Debt Relief FAQ
The first step in combating debt is to analyze where you are spending your money. If you see a clear way to stop incurring more debt and take action immediately to consistently spend less, you may be able to regain control on your own. However, if your financial troubles persist, an MNP Trustee can discuss different options with you such as Consumer Proposals, Bankruptcy or put you in contact with a Credit Counselling organization during our free confidential consultation.
A Consumer Proposal is for individuals that still have a source of income and are able to make payments to creditors, but need to change the arrangement of their payments. A Consumer Proposal can change the length of payment (up to a maximum term of 5 years) and the overall amount the debtor is required to pay. Whereas a bankruptcy can be considered a clean start, as debts to unsecured creditors are typically forgiven. A bankruptcy lowers your credit rating to the lowest score (R9), while a Consumer Proposal has less impact on your rating (R7).
Bankruptcy isn't the only option. Numerous solutions including a Consumer Proposal and other options may be available. Our Debt Calculator can provide an idea of the best debt solution for you or you can contact an MNP office today to discuss your options with a Trustee.
- My wages are being garnished to pay for my outstanding debts.
- I am afraid to answer the phone because it may be a debt collector calling.
- My creditors are threatening to sue me, repossess my personal property, or hire a collection agency to recover their money.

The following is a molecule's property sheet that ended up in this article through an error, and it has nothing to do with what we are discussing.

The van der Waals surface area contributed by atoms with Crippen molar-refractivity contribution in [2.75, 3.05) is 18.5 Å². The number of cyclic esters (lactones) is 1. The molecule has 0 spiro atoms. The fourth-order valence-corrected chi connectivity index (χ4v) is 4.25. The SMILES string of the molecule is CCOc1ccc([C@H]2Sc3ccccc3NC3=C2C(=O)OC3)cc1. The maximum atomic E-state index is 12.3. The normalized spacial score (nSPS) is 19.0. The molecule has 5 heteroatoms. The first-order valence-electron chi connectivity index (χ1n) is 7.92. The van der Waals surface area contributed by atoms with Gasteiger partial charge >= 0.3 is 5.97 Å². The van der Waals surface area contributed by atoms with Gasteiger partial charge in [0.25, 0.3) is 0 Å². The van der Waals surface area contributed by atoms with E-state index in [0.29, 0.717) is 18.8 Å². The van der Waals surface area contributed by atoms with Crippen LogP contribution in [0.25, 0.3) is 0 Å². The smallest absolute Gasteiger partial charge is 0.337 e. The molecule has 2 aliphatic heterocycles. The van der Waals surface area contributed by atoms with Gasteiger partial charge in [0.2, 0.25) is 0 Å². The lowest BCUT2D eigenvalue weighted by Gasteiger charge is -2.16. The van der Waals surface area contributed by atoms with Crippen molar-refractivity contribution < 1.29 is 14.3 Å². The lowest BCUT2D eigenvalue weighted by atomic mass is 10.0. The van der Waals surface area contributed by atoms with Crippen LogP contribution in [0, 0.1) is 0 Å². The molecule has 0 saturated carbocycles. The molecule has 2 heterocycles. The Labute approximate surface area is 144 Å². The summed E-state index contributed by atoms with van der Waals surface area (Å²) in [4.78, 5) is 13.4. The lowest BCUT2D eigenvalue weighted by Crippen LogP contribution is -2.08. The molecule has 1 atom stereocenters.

- I have been borrowing money for household expenses from friends and family to make it from one pay cheque to the next.
- I am paying one creditor one month and another one the next because I don’t have enough money to pay them both.
- My financial problems are affecting my health, my job and/or my marriage.
- I am going over my spending limit or using credit cards as a necessity, instead of a convenience.
- I am only making the minimum payment on my credit card balances.
- I have been receiving second notices about overdue accounts.
- At least one utility company cut off service because of my outstanding bills.
- I spend 20% or more of my take-home pay on loans and credit card debt payments.
- I am paying overly high interest or service charges because I don’t pay my bills on time.
- I am renegotiating loans to cut monthly costs, or looking for a debt consolidation loan to pay off old bills and a few new ones.
Insolvency is a formal term from bankruptcy law. If you are insolvent, it means your liabilities or debts exceed the value of your assets. You would also be considered insolvent if you are unable to pay your debts on time. This is an important consideration in financial analysis and credit matters.